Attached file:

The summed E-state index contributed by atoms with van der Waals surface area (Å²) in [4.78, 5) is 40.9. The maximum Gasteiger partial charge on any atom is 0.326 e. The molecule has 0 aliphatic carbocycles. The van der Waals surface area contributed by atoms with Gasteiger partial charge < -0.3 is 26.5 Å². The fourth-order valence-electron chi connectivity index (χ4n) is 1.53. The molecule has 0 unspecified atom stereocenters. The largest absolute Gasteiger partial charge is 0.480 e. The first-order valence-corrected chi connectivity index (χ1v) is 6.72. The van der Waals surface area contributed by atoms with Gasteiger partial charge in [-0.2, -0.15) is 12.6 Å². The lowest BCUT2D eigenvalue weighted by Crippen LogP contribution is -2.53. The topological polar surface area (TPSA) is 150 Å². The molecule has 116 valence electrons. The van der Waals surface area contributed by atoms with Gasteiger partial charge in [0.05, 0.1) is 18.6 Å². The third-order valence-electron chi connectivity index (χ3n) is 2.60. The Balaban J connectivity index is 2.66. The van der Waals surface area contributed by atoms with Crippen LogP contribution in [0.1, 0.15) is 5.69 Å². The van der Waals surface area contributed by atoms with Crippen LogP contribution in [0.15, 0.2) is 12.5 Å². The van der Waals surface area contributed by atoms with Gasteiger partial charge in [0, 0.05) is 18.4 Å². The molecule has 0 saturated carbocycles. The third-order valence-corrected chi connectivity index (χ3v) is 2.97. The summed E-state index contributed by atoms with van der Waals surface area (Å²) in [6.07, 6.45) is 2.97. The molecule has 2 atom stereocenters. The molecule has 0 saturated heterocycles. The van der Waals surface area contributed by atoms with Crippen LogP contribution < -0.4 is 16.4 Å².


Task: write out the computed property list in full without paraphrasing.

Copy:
The summed E-state index contributed by atoms with van der Waals surface area (Å²) in [4.78, 5) is 40.9. The maximum Gasteiger partial charge on any atom is 0.326 e. The molecule has 0 aliphatic carbocycles. The van der Waals surface area contributed by atoms with Gasteiger partial charge < -0.3 is 26.5 Å². The fourth-order valence-electron chi connectivity index (χ4n) is 1.53. The molecule has 0 unspecified atom stereocenters. The largest absolute Gasteiger partial charge is 0.480 e. The first-order valence-corrected chi connectivity index (χ1v) is 6.72. The van der Waals surface area contributed by atoms with Gasteiger partial charge in [-0.2, -0.15) is 12.6 Å². The lowest BCUT2D eigenvalue weighted by Crippen LogP contribution is -2.53. The topological polar surface area (TPSA) is 150 Å². The molecule has 116 valence electrons. The van der Waals surface area contributed by atoms with Gasteiger partial charge in [0.05, 0.1) is 18.6 Å². The third-order valence-electron chi connectivity index (χ3n) is 2.60. The Balaban J connectivity index is 2.66. The van der Waals surface area contributed by atoms with Crippen LogP contribution in [0.1, 0.15) is 5.69 Å². The van der Waals surface area contributed by atoms with Crippen LogP contribution in [0.15, 0.2) is 12.5 Å². The van der Waals surface area contributed by atoms with Gasteiger partial charge in [0, 0.05) is 18.4 Å². The molecule has 0 saturated carbocycles. The third-order valence-corrected chi connectivity index (χ3v) is 2.97. The summed E-state index contributed by atoms with van der Waals surface area (Å²) in [6.07, 6.45) is 2.97. The molecule has 2 atom stereocenters. The molecule has 0 saturated heterocycles. The van der Waals surface area contributed by atoms with Crippen LogP contribution < -0.4 is 16.4 Å².